Lots of people travel with musical instruments. How can anyone prove that you did not bring it with you in the first place? They can't. When you travel abroad with a musical instrument, there is no registry that you have to submit for the instruments you carry. Often, the same instruments I purchased in Japan went back and forth through customs several times.

When I moved back from living in Japan, I brought back several instruments and a bunch of electronics. I purchased there. No duties!! The only issue I ever had was LEAVING Japan not entering the United States. That was due to a restriction of exporting certain types of Bamboo. So I could not take the handmade Shakuhachi out of Japan.

blowtorch711
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Re: Buying a new Yamaha flute - in Japan?

Postby blowtorch711 » Wed Nov 25, 2015 12:35 am

So...couple things...

First, I acknowledge that one probably should declare a new instrument bought abroad upon returning home to the US. Reading the bits above, it looks like there's no duty on an instrument (classified as "household goods") if...you used them (household goods) abroad for a year or more. Well, unfortunately, I'll be in Japan less than a week, so that kind of fails right there. OK, fair enough.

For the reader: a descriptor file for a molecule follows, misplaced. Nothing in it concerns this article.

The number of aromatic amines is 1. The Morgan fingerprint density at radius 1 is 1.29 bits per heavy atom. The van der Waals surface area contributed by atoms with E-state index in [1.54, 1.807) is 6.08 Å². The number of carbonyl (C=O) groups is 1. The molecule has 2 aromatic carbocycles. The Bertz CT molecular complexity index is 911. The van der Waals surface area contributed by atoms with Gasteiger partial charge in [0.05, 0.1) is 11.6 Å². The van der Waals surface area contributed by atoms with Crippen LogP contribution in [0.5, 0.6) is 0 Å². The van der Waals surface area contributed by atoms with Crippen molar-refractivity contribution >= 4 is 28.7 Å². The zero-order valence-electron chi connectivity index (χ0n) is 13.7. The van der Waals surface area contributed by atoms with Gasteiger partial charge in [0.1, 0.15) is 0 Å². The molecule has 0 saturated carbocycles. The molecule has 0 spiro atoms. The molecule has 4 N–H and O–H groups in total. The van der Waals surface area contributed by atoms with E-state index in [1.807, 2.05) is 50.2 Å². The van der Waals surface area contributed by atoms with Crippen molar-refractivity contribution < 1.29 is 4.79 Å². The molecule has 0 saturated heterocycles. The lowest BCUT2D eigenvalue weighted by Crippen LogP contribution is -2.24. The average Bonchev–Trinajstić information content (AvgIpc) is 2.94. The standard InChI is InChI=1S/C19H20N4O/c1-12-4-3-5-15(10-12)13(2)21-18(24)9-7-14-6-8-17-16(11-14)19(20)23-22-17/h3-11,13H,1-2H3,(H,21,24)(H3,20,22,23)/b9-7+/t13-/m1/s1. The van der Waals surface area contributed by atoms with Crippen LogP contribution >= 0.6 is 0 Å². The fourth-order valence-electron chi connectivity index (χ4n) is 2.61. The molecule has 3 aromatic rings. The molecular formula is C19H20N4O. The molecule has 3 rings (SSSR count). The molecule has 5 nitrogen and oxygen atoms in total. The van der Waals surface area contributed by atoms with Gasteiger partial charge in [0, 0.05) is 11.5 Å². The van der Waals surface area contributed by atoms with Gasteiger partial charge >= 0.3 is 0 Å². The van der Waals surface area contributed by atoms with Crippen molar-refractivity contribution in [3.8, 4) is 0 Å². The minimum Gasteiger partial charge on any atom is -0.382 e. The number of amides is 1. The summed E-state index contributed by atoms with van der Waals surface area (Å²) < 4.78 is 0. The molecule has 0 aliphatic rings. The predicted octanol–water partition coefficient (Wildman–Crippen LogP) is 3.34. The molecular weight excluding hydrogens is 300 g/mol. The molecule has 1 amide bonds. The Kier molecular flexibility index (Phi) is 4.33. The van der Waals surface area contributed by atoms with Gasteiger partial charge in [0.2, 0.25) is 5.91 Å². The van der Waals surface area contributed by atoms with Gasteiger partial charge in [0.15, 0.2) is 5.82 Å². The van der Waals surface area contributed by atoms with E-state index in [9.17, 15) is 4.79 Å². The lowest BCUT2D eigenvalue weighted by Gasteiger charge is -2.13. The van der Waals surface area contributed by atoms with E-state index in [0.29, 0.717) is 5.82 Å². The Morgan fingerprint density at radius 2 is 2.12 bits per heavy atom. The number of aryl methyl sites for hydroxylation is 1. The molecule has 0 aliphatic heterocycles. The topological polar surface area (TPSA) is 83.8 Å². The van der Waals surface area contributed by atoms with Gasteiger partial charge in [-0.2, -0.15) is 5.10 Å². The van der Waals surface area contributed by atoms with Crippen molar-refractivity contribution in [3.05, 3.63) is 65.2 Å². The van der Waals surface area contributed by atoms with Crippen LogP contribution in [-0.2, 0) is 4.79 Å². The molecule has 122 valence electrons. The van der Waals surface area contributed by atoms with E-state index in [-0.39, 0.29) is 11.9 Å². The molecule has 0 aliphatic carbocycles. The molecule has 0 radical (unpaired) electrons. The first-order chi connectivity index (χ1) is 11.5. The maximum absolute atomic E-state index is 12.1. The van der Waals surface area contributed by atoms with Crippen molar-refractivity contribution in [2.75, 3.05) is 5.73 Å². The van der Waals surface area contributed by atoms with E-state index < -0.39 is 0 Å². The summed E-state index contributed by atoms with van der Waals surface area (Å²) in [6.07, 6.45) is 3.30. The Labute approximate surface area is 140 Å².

Technically, I think if customs suspects any of the stuff you're bring with you upon returning to the US is subject to duty (even if it doesn't look brand new), they can demand you prove that you already owned it before you left ("got a receipt for that camera, sir?"). Practically, though...almost everyone returns back to the US with something of value (most of which they took with them on the trip) - an expensive camera, a laptop, a mobile phone, etc. They could demand you produce proof (a receipt) showing you already owned that before you went abroad. But how often does that really happen?

How many people buy stuff overseas, get "a good deal" and then just bring it home, without declaring it and paying duty? I think that's pretty common - but more common for a camera, a watch, some jewelry, etc. - just not quite as often with a musical instrument.

Personally, I have regularly flown in from abroad with my bag stuffed with various expensive gizmos that I brought from home (cameras, tablets, scuba gear, etc., some of it pretty expensive). Nobody has ever asked me about anything other than food items. I think they're mostly looking for things that could spread pests or impact agriculture.

I dunno...I usually don't take chances. Then again, the price on that Yamaha 5xx is v-e-r-y tempting!

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Phineas